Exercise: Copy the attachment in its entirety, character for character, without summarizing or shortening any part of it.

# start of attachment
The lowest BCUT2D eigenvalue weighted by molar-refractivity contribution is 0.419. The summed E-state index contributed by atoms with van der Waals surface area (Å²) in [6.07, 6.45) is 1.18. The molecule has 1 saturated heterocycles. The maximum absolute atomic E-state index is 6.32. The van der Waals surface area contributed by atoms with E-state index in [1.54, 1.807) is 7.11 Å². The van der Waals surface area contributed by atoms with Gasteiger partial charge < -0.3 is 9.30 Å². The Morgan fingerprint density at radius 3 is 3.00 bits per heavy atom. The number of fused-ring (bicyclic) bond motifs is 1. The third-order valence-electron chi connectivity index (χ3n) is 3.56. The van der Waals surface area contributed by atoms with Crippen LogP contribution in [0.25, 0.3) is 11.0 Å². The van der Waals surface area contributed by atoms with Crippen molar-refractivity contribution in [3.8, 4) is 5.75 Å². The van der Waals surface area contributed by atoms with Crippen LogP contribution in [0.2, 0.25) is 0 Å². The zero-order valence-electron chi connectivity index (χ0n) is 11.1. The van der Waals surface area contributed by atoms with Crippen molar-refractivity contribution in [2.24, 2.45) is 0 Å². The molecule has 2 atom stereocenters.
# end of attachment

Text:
The lowest BCUT2D eigenvalue weighted by molar-refractivity contribution is 0.419. The summed E-state index contributed by atoms with van der Waals surface area (Å²) in [6.07, 6.45) is 1.18. The molecule has 1 saturated heterocycles. The maximum absolute atomic E-state index is 6.32. The van der Waals surface area contributed by atoms with E-state index in [1.54, 1.807) is 7.11 Å². The van der Waals surface area contributed by atoms with Gasteiger partial charge < -0.3 is 9.30 Å². The Morgan fingerprint density at radius 3 is 3.00 bits per heavy atom. The number of fused-ring (bicyclic) bond motifs is 1. The third-order valence-electron chi connectivity index (χ3n) is 3.56. The van der Waals surface area contributed by atoms with Crippen LogP contribution in [0.25, 0.3) is 11.0 Å². The van der Waals surface area contributed by atoms with Crippen molar-refractivity contribution in [3.8, 4) is 5.75 Å². The van der Waals surface area contributed by atoms with Crippen LogP contribution in [0.2, 0.25) is 0 Å². The zero-order valence-electron chi connectivity index (χ0n) is 11.1. The van der Waals surface area contributed by atoms with Crippen molar-refractivity contribution in [2.24, 2.45) is 0 Å². The molecule has 2 atom stereocenters.